Do you know the gender for MTP Connector?
Posted on March 28, 2017
MTP connectors are available as a male (with guide pins) and female (without guide pins). A male MTP connector must always be mated to a female MTP connector so that light transfers from one fiber to another. Failure to follow this rule will result in a dark connection and result potential permanent connector endface damage.
MTP transceivers of any form factor (QSFP, QSFP28, CFP, CFP2, CXP, etc) are typically supplied with a male interface, ensuring the final equipment connection shall be with a female connector. Transceiver damage can occur if this is not adhered to. If in doubt, please consult the relevant manufacturer and/or visually inspect the interface before designing the cabling system.
- Venders generally supply 8 core modules, fiber trays and short fan-outs (less than 5 m) with female connectors, and backbone trunk cables such as link assemblies, trunk harnesses with a male connector.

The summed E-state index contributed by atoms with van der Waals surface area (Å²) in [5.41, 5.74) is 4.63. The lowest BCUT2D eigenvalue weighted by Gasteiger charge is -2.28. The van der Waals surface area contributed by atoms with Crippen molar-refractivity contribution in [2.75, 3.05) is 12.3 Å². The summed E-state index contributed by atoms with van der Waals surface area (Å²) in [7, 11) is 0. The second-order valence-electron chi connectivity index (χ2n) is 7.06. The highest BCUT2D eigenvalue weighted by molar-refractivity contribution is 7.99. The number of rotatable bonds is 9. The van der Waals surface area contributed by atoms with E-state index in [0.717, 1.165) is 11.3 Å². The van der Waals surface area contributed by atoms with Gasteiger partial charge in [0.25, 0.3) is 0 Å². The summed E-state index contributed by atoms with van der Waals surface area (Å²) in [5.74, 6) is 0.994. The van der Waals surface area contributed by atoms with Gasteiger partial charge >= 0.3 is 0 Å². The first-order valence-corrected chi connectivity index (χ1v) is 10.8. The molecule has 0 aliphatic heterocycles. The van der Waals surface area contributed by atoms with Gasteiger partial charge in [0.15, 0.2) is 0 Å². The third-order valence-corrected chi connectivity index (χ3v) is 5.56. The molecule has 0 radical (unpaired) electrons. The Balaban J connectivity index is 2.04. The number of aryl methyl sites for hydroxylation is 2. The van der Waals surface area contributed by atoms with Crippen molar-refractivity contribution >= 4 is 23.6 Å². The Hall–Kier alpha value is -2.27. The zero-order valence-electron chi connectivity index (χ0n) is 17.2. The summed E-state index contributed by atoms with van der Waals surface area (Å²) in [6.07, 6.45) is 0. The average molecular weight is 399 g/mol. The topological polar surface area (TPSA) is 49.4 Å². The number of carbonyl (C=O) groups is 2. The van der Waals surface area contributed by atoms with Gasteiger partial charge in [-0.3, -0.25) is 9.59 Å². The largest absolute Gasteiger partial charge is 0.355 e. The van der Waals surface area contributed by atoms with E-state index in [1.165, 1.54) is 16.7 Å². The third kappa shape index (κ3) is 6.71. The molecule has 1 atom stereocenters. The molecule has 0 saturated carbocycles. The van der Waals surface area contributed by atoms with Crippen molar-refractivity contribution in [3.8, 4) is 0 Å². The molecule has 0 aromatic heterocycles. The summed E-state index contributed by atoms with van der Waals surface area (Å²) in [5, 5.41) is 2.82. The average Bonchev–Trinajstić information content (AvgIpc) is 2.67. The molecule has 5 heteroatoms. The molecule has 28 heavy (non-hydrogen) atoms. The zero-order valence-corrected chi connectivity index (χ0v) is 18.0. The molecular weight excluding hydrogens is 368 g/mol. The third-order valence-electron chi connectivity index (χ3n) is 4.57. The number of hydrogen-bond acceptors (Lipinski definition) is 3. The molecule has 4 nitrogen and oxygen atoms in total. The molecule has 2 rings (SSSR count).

- Venders generally supply 12 core modules, fiber trays and short fan-outs (less than 5 m) with male connectors, and backbone trunk cables such as link assemblies with a female connector.
- Venders generally supply 24 core short fan-outs and equipment cords (less than 5 m) with female connectors, and backbone trunk cables such as link assemblies with a male connector.
Gender matching requires careful design and planning, particularly when a customised link design is implemented. In some cases (such as links to SAN switches), it may be necessary to eliminate one of the MTP connections and route long fan-outs directly from the switch back to the MDA. In the case of an 8F system, a fan-out with a male connector should be used because it will be connected directly with a female connector at the fiber tray.
It should be noted that it is possible with the use of a specialized shroud removal tool to convert a male connector to a female connector and vice versa. However, this can- not be carried out in a field environment. All gender re-works must be carried out in a HUBER+SUHNER factory to reduce the risk of fiber breakage or connector damage.